What self-respecting Ork player WOULDN'T want rules for these guys?

Ork Warbands
KK
: Next up in the codex comes a pictorial section with lots of gorgeously-painted minis, including the new Gorkanauts, Morkanauts, and Mek Gunz.  And is that a Stompa I see on page 44?  I cannot tell you how it warms the heart of my cockles to note that the featured army is Bad Moons, my favorite.  Very inspiring.  “Thumbs up” from me.   

PE: There is a little too much attention given over to the new models, particularly the Gorkanaut and Morkanaut, in all of the pictures.  I also don’t like how the pictures are primarily Bad Moon or Evil Suns armies.  There could have been a couple of extra pages to show some other clans (even with the Goffs getting the first supplement).  I am going to give the Warbands section a “thumbs down,” as I was left wanting much more.


Now you've gone and hurt his widdle feewings, Pat.  Shame on you!

Forces of the Orks
KK
: All of this fluff and pretty photos are nice, but not why you came to the show.  So let’s get stuck in with the latest unit descriptions and rules.  The first few pages go over the numerous HQ choices: Warboss, Weirdboy, Mek, Big Mek, Painboy, and Special Characters, any of whom can lead your army (unlike some previous versions, where you had to have a Warboss or SC).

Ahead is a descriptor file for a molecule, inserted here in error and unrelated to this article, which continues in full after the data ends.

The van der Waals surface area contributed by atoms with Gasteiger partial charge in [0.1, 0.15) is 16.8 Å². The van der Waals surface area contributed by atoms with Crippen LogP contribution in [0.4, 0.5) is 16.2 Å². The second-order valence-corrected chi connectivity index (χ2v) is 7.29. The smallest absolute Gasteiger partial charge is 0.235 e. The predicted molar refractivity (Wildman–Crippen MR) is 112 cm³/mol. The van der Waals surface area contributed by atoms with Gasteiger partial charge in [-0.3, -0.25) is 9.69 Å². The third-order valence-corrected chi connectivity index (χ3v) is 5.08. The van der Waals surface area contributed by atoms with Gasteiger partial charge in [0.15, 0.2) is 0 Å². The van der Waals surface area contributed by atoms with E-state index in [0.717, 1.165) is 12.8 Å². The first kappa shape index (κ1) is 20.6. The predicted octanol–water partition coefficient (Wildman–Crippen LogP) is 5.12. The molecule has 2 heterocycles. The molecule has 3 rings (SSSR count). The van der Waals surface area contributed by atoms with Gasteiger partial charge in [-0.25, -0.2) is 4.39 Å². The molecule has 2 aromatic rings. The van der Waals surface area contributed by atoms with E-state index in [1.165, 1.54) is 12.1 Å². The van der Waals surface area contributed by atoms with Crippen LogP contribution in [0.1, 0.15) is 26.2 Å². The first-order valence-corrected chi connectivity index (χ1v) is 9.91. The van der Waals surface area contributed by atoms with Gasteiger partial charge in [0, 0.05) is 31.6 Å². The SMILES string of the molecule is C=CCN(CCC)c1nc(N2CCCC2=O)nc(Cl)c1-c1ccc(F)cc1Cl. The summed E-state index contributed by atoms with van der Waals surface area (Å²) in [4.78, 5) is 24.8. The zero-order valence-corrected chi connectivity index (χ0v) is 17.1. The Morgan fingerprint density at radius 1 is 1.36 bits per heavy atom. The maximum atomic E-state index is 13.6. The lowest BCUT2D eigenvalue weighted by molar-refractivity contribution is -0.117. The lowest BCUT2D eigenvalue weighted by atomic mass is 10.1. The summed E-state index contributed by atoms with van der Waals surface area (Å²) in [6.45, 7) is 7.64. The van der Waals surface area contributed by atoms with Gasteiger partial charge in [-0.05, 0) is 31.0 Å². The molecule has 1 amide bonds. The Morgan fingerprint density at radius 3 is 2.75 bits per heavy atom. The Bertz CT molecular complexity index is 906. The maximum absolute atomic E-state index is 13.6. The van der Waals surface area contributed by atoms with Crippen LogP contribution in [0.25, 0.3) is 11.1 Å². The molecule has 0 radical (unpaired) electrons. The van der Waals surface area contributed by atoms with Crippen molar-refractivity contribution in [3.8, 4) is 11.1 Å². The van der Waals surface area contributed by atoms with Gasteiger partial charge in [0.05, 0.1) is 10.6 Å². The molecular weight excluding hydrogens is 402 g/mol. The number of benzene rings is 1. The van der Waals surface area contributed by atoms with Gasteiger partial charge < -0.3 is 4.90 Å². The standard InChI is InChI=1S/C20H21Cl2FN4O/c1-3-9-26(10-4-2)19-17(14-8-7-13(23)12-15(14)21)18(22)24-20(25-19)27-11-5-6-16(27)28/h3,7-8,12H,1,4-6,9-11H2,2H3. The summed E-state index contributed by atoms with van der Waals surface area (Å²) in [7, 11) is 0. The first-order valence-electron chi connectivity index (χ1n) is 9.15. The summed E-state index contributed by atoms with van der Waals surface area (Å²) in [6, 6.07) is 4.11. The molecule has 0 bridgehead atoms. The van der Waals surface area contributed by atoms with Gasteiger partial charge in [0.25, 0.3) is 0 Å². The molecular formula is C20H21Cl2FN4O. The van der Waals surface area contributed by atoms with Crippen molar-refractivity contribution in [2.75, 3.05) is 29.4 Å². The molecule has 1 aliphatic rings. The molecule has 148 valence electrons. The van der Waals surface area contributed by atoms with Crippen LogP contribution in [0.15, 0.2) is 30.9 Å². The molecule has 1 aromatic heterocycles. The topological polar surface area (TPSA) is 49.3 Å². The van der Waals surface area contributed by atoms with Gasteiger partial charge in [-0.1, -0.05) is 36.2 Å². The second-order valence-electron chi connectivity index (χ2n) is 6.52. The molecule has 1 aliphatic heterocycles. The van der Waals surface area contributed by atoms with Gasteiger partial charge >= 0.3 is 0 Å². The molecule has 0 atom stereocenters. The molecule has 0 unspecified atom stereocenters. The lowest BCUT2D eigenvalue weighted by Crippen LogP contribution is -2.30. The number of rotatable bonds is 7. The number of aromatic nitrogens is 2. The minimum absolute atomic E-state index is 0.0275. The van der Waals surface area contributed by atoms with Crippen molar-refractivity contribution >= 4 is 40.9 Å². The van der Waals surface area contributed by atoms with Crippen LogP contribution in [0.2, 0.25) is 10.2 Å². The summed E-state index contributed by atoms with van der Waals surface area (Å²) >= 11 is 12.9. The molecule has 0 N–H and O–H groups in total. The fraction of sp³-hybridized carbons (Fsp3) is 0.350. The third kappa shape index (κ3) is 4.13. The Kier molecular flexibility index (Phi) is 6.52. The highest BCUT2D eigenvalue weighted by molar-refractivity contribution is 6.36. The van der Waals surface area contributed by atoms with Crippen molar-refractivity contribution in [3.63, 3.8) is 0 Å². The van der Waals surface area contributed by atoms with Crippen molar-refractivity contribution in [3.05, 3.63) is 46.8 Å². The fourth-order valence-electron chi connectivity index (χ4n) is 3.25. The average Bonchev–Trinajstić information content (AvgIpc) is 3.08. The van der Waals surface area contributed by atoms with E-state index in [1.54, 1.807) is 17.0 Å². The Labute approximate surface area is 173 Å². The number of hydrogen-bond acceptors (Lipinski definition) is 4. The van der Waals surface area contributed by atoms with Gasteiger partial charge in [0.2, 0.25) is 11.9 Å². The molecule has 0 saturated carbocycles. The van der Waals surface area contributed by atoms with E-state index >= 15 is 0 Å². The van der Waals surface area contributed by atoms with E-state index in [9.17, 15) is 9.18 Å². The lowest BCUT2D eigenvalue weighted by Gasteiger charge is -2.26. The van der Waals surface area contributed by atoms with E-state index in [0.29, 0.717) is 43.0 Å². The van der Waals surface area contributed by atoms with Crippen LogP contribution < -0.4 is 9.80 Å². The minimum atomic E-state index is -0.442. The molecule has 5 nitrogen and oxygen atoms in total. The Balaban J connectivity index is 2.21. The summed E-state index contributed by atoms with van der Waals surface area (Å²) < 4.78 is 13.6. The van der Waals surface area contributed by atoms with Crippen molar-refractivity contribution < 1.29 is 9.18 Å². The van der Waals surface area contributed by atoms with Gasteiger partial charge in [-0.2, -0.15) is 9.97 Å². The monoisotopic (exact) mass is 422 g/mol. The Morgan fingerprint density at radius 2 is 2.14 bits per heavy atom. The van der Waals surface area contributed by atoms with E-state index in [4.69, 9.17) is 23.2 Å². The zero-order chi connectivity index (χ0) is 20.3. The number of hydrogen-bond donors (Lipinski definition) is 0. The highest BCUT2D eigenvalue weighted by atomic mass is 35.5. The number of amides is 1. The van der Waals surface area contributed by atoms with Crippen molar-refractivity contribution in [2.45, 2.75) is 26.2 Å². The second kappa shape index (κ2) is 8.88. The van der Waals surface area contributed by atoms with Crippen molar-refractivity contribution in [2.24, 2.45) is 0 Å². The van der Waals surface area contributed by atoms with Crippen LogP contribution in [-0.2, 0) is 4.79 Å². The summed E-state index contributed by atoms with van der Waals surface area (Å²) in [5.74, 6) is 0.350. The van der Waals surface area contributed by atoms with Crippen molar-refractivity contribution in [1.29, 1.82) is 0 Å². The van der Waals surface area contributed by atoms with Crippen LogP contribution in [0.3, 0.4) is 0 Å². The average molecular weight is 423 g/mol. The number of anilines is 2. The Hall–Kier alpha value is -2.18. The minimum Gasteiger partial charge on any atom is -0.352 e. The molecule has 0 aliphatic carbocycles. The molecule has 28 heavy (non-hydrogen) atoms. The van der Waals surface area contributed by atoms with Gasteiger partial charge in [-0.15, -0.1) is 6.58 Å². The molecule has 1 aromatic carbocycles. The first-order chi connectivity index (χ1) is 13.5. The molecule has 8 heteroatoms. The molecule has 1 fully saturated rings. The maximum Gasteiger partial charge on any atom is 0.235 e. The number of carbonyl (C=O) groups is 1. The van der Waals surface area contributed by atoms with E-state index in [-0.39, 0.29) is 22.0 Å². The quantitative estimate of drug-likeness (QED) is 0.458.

There are good news and bad news with the new HQ options.  The good is that for the most part, point costs have either stayed the same or gone down.  Also, the Weirdboy is strengthened (more about that later), and you can add Meks to your mobz on a 1:1 basis with the number of HQ you run. 

As for the bad…. One is that the Warboss (and Ghazghkull, too) no longer makes one Nobz or Meganobz unit count as Troops, which is less important than it used to be, but a shame nevertheless, as there are tough choices to be made about Elites (the same goes for Big Meks and Deff Dreads re. Heavy Support).  Two, the Painboy is no longer an upgrade to the Nobz, so he’s going to eat an HQ slot (but you can attach him to any infantry unit, granting them Feel No Pain). 

Three, in the same vein as the Painboy, many of the Special Characters are no longer upgrades to certain units, so they’ll use HQ slots.  Under the old book, you could have Ghazghkull (HQ), Mad Dok Grotsnik (HQ), Boss Snikrot (Kommandos upgrade), Boss Zagstruk (Stormboyz upgrade), and Kaptain Badrukk (Flash Gitz upgrade) in the same army.  You can approximate that by various ways, such as using the Ork Horde Detachment on page 102 or by going Unbound, but those have their own hassles.


So metal, he makes Rob Halford of Judas Priest look like those One Direction kids